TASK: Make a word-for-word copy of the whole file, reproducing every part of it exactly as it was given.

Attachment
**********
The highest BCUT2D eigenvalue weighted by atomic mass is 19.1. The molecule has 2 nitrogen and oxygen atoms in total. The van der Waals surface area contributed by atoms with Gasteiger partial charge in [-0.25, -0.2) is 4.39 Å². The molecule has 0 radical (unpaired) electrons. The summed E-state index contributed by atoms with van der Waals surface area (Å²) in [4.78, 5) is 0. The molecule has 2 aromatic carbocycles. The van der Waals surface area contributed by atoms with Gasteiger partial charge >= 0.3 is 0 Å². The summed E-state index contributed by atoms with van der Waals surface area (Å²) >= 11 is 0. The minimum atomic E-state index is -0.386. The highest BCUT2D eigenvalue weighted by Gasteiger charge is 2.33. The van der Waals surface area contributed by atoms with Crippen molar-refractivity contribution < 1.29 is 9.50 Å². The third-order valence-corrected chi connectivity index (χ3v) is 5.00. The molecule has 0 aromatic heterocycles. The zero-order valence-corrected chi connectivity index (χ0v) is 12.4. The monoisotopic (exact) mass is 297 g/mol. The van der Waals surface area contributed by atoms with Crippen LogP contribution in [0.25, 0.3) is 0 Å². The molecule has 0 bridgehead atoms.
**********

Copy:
The highest BCUT2D eigenvalue weighted by atomic mass is 19.1. The molecule has 2 nitrogen and oxygen atoms in total. The van der Waals surface area contributed by atoms with Gasteiger partial charge in [-0.25, -0.2) is 4.39 Å². The molecule has 0 radical (unpaired) electrons. The summed E-state index contributed by atoms with van der Waals surface area (Å²) in [4.78, 5) is 0. The molecule has 2 aromatic carbocycles. The van der Waals surface area contributed by atoms with Gasteiger partial charge >= 0.3 is 0 Å². The summed E-state index contributed by atoms with van der Waals surface area (Å²) >= 11 is 0. The minimum atomic E-state index is -0.386. The highest BCUT2D eigenvalue weighted by Gasteiger charge is 2.33. The van der Waals surface area contributed by atoms with Crippen molar-refractivity contribution < 1.29 is 9.50 Å². The third-order valence-corrected chi connectivity index (χ3v) is 5.00. The molecule has 0 aromatic heterocycles. The zero-order valence-corrected chi connectivity index (χ0v) is 12.4. The monoisotopic (exact) mass is 297 g/mol. The van der Waals surface area contributed by atoms with Crippen LogP contribution in [0.25, 0.3) is 0 Å². The molecule has 0 bridgehead atoms.